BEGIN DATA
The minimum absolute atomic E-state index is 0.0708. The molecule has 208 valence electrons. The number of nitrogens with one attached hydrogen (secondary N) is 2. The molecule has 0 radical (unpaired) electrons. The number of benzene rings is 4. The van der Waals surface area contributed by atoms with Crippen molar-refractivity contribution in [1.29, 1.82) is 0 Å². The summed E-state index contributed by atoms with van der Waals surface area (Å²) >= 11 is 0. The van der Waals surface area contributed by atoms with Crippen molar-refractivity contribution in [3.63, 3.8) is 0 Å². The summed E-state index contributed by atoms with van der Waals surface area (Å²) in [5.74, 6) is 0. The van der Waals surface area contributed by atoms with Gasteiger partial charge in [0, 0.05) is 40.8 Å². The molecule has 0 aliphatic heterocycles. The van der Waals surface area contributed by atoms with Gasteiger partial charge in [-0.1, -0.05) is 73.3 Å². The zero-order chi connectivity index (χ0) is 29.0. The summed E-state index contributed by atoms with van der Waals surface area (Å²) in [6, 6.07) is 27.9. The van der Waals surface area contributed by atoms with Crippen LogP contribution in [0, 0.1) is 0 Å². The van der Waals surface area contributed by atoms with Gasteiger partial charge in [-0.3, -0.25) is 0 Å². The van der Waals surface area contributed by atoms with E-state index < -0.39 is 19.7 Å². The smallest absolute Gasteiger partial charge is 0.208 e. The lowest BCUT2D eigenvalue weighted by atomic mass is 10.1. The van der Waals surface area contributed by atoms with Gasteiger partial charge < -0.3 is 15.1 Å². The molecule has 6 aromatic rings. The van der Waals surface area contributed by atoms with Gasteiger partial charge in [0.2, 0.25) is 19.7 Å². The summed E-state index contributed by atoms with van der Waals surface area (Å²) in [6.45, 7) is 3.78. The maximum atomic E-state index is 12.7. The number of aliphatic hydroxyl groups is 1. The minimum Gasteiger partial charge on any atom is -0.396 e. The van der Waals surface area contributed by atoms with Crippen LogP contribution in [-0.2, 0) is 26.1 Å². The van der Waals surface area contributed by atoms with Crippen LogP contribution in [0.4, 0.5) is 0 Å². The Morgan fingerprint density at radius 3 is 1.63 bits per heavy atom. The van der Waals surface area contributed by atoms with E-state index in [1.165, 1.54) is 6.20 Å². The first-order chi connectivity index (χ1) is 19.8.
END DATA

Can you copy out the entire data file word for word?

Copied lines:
The minimum absolute atomic E-state index is 0.0708. The molecule has 208 valence electrons. The number of nitrogens with one attached hydrogen (secondary N) is 2. The molecule has 0 radical (unpaired) electrons. The number of benzene rings is 4. The van der Waals surface area contributed by atoms with Crippen molar-refractivity contribution in [1.29, 1.82) is 0 Å². The summed E-state index contributed by atoms with van der Waals surface area (Å²) >= 11 is 0. The van der Waals surface area contributed by atoms with Crippen molar-refractivity contribution in [3.63, 3.8) is 0 Å². The summed E-state index contributed by atoms with van der Waals surface area (Å²) in [5.74, 6) is 0. The van der Waals surface area contributed by atoms with Gasteiger partial charge in [0, 0.05) is 40.8 Å². The molecule has 0 aliphatic heterocycles. The van der Waals surface area contributed by atoms with Gasteiger partial charge in [-0.1, -0.05) is 73.3 Å². The zero-order chi connectivity index (χ0) is 29.0. The summed E-state index contributed by atoms with van der Waals surface area (Å²) in [6, 6.07) is 27.9. The van der Waals surface area contributed by atoms with Crippen LogP contribution in [0, 0.1) is 0 Å². The van der Waals surface area contributed by atoms with Gasteiger partial charge in [-0.3, -0.25) is 0 Å². The van der Waals surface area contributed by atoms with E-state index < -0.39 is 19.7 Å². The smallest absolute Gasteiger partial charge is 0.208 e. The lowest BCUT2D eigenvalue weighted by atomic mass is 10.1. The van der Waals surface area contributed by atoms with Gasteiger partial charge < -0.3 is 15.1 Å². The molecule has 6 aromatic rings. The van der Waals surface area contributed by atoms with Gasteiger partial charge in [0.2, 0.25) is 19.7 Å². The summed E-state index contributed by atoms with van der Waals surface area (Å²) in [6.45, 7) is 3.78. The maximum atomic E-state index is 12.7. The number of aliphatic hydroxyl groups is 1. The minimum Gasteiger partial charge on any atom is -0.396 e. The van der Waals surface area contributed by atoms with Crippen LogP contribution in [-0.2, 0) is 26.1 Å². The van der Waals surface area contributed by atoms with Crippen LogP contribution in [0.4, 0.5) is 0 Å². The Morgan fingerprint density at radius 3 is 1.63 bits per heavy atom. The van der Waals surface area contributed by atoms with E-state index in [1.165, 1.54) is 6.20 Å². The first-order chi connectivity index (χ1) is 19.8.